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South Ockendon Old Hall

In the civil parish of South Ockendon.
In the historic county of Essex.
Modern Authority of Thurrock.
1974 county of Essex.
Medieval County of Essex.

OS Map Grid Reference: TQ60378315
Latitude 51.52456° Longitude 0.31018°

South Ockendon Old Hall has been described as a probable Fortified Manor House.

There are masonry ruins/remnants remains.

This site is a scheduled monument protected by law.
This is a Grade 2 listed building protected by law*.


South Ockendon Hall, gatehouse, barn, moat and mill-ponds, 900 yards E.N.E. of the church. The present house is modern, but, judging from the remains of the walling to the gatehouse which stands at the N.E. corner of the moat, the original house must have been a building of considerable importance. A length of about 40 ft. of the outer wall of the Gatehouse is standing, with the remains of an entrance 9 ft. wide. It is 3 ft. thick and has two offsets. The lower part of the wall, to the height of about 20 ft., is of coursed Reigate stone and of mediaeval date, and the upper part of c. 1700, is brickwork. Across the moat, leading to the gatehouse, is a bridge, all modern except the lower part of the retaining wall on the W. side, which is of limestone-rubble.
The Barn (Plate, p. xli) stands outside, at the N.E. corner of the moat, and has brick walls with internal timber-construction; the roof is partly tiled and partly slated. It is of eleven and a half bays with side-aisles and has two projecting porches on the S. side. It was built late in the 15th or early in the 16th century, but the two easternmost bays are of later date. The roof rests on heavy squared posts and braced main purlins and has braced tie-beams and king-posts supporting a central purlin below the collars to the principal rafters.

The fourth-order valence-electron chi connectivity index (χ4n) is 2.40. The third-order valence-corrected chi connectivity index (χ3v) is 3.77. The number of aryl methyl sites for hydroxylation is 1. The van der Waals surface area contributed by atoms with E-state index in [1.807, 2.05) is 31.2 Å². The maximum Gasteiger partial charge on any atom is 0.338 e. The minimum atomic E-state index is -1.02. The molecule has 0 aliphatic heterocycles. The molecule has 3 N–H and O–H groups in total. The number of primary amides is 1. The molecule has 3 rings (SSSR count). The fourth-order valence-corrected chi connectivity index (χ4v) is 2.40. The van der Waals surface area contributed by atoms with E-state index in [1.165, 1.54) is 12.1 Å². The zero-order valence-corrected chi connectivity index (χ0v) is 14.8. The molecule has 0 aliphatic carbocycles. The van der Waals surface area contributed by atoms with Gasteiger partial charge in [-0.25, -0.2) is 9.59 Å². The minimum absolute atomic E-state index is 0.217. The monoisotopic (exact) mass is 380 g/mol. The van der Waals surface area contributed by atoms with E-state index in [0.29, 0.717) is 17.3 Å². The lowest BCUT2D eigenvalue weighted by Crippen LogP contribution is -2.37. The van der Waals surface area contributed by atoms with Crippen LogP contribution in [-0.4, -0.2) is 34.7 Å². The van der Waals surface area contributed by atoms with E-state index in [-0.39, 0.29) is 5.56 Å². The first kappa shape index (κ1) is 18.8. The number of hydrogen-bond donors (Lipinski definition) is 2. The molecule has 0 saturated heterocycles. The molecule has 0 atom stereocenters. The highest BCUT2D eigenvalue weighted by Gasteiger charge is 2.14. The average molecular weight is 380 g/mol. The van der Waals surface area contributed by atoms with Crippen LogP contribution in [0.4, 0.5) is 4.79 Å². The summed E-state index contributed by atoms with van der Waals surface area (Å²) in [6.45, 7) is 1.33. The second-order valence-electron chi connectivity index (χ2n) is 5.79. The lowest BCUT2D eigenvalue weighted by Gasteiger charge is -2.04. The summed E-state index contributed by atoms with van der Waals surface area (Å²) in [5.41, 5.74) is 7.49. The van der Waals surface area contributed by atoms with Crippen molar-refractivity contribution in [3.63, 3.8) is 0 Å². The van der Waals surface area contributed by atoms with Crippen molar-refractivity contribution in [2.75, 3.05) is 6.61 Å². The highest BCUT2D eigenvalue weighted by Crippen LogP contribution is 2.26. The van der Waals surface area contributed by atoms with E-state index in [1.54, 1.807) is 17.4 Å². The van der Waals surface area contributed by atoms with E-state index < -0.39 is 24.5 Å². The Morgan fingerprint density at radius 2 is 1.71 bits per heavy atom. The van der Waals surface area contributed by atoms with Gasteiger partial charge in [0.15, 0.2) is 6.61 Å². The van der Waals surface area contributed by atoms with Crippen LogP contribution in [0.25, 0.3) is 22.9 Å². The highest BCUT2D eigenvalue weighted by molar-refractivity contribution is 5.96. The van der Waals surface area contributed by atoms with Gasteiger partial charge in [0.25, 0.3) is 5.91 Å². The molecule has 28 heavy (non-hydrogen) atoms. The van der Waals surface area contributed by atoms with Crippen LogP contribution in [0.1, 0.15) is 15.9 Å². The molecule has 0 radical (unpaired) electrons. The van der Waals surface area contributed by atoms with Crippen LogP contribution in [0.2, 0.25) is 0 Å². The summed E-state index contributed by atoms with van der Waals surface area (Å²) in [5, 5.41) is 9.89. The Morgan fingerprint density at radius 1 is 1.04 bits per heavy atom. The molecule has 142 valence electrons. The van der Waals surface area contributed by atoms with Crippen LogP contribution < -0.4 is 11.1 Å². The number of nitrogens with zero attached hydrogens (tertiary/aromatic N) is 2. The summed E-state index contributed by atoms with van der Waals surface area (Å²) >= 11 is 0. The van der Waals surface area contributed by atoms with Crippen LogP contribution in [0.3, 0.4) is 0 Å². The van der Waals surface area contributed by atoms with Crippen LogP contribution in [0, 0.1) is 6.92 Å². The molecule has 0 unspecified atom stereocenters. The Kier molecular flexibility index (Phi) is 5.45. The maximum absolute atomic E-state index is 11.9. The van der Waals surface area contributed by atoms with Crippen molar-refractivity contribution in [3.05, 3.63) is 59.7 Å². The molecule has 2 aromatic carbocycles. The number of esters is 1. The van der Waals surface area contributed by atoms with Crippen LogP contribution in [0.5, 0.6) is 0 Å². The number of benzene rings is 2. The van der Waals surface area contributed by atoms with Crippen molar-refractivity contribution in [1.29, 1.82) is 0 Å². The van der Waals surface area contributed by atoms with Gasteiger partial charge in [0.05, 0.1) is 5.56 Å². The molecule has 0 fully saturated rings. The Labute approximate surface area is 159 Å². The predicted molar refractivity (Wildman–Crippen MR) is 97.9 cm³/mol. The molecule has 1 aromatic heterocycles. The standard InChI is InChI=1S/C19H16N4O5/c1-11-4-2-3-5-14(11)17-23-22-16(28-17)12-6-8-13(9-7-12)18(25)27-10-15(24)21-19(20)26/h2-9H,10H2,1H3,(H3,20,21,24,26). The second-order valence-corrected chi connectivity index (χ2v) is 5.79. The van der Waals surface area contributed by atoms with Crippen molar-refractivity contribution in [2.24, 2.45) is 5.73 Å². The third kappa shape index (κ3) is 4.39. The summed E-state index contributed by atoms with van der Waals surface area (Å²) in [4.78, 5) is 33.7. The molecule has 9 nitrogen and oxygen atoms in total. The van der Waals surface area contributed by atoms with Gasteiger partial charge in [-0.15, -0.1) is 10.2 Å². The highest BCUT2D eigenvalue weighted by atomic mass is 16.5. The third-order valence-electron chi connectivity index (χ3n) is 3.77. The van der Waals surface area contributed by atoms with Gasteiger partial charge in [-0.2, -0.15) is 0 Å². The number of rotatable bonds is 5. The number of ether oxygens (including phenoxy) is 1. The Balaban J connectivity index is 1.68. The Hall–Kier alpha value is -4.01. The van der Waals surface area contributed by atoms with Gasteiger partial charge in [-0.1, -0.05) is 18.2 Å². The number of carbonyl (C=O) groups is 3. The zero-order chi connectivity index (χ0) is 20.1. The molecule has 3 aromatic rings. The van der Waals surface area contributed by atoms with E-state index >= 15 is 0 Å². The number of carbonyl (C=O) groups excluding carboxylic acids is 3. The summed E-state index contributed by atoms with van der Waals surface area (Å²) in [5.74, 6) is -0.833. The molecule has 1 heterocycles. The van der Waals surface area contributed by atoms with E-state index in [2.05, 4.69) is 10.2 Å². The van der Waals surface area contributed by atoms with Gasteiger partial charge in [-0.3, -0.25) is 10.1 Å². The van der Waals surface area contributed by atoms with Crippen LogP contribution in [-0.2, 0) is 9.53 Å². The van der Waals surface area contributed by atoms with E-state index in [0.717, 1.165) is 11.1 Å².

The Moat surrounded the original house and is exceptionally large and well-preserved.
The Mill-ponds are marked by three large shallow depressions in the ground, and the S. arm of the moat was also probably used in connection with the mill. A windmill now stands on the site.
Condition—Of gatehouse, good, but fragmentary; of barn, good. (RCHME 1923)

The surviving fabric of the gatehouse is Reigate rubble with ashlar but the arch and wall above were rebuilt in brick in C17/early C18. There were no architecturally diagnostic features to enable the stone structure to be dated. Post medieval brick buildings had been constructed against the inner face of the gatehouse, but it is possible that the stonework is only the facade to a timber-framed or brick gatehouse. The lower courses of stone continue to the N and seem to return along the N wall of the moat. C15 brickwork N of the gatehouse may be later than the stonework and wall scars indicate at least two structures projected towards or over the moat, one perhaps representing a garderobe. It is also possible that there was a turret but further work would be needed to resolve this. Nothing is known about the original hall. South Ockendon was a Domesday Manor. The earliest reference records a grant to support a chaplain at the free chapel at the Hall between 1190-1225. Building accounts of 1318/19 mention a hall, kitchen, well and privy. C16 wills mention `the great dining chamber, middle chamber' and `gallery chamber'. One fragment of glazed floor tile was found in the moat. Moulded and rubbed bricks found in the core of the wall may be from decorative chimneys. A survey of 1691 shows a large, probably C17 house (see 1864). The archaeological and documentary evidence suggest the Hall was a wealthy and prestigious manor house. (Essex HER)

Large and significant house, with a gatehouse and a large moat. Seems to have been rather overlooked.
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*The listed building may not be the actual medieval building, but a building on the site of, or incorporating fragments of, the described site.
This record last updated 27/08/2017 07:06:33

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